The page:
To meet out this objective, scientists are searching for new antimicrobials from various sources, where natural products still remain as one of the best reservoir for new compounds. The use of medicinal herbs is an age-old tradition and the recent progress in modern therapeutics has stimulated for further exploitation [2]. Numerous studies have revealed the potential of herbs as sources of drugs and have subsequently identified natural plant-based antimicrobial compounds [3,4,5,6]. The activity of these plants against different bacteria, fungi and parasites might be due to the presence of a wide variety of active secondary metabolites such as flavonoids, phenolic acids, coumarins, terpenoids and sterols [7,8,9,10,11].

In addition to being a potential source of novel antimicrobials, plants also play an important role in chemotherapy and represent a promising source of anticancer agents. However, the use of herbal products should be based on scientific validation‚ as the traditional use of any plant for medicinal purposes, by no means, guarantees the safety of the plant or treatment. Toxicity testing can identify any such risk that may be associated with herbal usage, therefore avoiding their potential short term or long term negative effects‚ when used as medicine [12].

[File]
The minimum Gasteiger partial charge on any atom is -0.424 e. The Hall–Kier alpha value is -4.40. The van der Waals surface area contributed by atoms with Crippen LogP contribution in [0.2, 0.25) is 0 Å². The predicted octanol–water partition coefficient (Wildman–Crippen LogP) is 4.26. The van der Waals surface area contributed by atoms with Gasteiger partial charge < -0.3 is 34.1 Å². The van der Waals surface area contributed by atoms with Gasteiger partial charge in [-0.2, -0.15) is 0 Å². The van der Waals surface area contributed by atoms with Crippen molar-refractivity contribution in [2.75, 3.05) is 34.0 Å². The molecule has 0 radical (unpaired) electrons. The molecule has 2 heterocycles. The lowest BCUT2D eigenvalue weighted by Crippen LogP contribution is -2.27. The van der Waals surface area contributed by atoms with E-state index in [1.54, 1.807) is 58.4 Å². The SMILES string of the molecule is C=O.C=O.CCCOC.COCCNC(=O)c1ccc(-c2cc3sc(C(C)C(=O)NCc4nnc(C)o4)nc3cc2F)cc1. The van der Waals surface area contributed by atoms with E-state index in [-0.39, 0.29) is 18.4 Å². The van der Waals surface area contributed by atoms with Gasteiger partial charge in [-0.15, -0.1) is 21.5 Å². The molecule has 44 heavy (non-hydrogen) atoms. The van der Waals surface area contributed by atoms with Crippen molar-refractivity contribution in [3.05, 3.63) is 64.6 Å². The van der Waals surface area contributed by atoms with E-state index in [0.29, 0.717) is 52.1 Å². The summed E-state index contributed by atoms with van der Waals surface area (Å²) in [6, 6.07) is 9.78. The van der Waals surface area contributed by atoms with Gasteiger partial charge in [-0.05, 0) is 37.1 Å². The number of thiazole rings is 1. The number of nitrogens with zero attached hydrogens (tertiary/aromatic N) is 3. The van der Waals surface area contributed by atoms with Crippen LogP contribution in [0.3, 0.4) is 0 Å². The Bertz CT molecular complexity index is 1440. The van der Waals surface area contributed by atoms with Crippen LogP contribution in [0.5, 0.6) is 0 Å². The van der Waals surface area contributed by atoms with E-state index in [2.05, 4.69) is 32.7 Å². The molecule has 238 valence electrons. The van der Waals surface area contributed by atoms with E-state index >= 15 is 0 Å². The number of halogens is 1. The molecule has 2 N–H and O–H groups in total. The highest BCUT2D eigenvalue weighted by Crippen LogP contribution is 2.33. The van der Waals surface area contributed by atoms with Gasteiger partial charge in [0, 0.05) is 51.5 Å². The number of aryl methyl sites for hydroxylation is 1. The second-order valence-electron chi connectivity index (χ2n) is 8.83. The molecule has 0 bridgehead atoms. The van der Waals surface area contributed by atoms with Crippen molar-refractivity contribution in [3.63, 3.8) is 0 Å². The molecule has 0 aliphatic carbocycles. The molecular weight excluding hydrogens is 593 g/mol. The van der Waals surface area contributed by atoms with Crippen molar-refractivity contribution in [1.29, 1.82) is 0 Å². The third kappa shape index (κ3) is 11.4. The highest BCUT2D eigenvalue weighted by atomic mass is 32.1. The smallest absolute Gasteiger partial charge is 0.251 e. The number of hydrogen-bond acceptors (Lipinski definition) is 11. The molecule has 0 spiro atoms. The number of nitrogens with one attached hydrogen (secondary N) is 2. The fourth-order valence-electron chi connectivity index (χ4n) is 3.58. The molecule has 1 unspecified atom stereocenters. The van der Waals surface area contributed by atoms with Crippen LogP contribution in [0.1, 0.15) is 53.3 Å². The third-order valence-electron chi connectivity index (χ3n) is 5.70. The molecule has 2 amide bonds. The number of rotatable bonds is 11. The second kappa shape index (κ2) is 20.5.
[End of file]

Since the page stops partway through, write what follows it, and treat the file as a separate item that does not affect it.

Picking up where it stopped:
One such potential medicinal plant is Symplocos racemosa Roxb. (also known as Lodhra) from the family Symplocaceae, which is an evergreen tree or shrub found in the plains and lower hills throughout North and East India [13]. Traditionally, bark is given in menorrhagia and other uterine disorders. It is a potent remedy for inflammation and cleaning uterus [14]. Since the potential of its aqueous extract has been reported earlier in Sood et al. [15], the present study has thus been further extended to evaluate the best organic solvent and hence the major groups of bioactive phytoconstituents. The organic extract and active phytoconstituents have been tested for their various bioactivities such as antimicrobial [Post Antibiotic Effect, Minimum Inhibitory Concentration studies and Time Kill Assay; antimicrobial efficacy against drug resistant clinical isolates; anti-biofilm activity] and anti-proliferative action against the cancerous cell lines (RD, L20B, Hep2) and normal cell line (Vero). The biosafety of all the test preparations was evaluated by Ames test and MTT assay. The in vivo biosafety of the flavonoids [at a single dose (5000 mg/kg)] has also been determined by acute oral toxicity assay using 8–10 weeks old Swiss albino mice (males and females) (Body weight: 25 g to 35 g) [12, 16,17,18].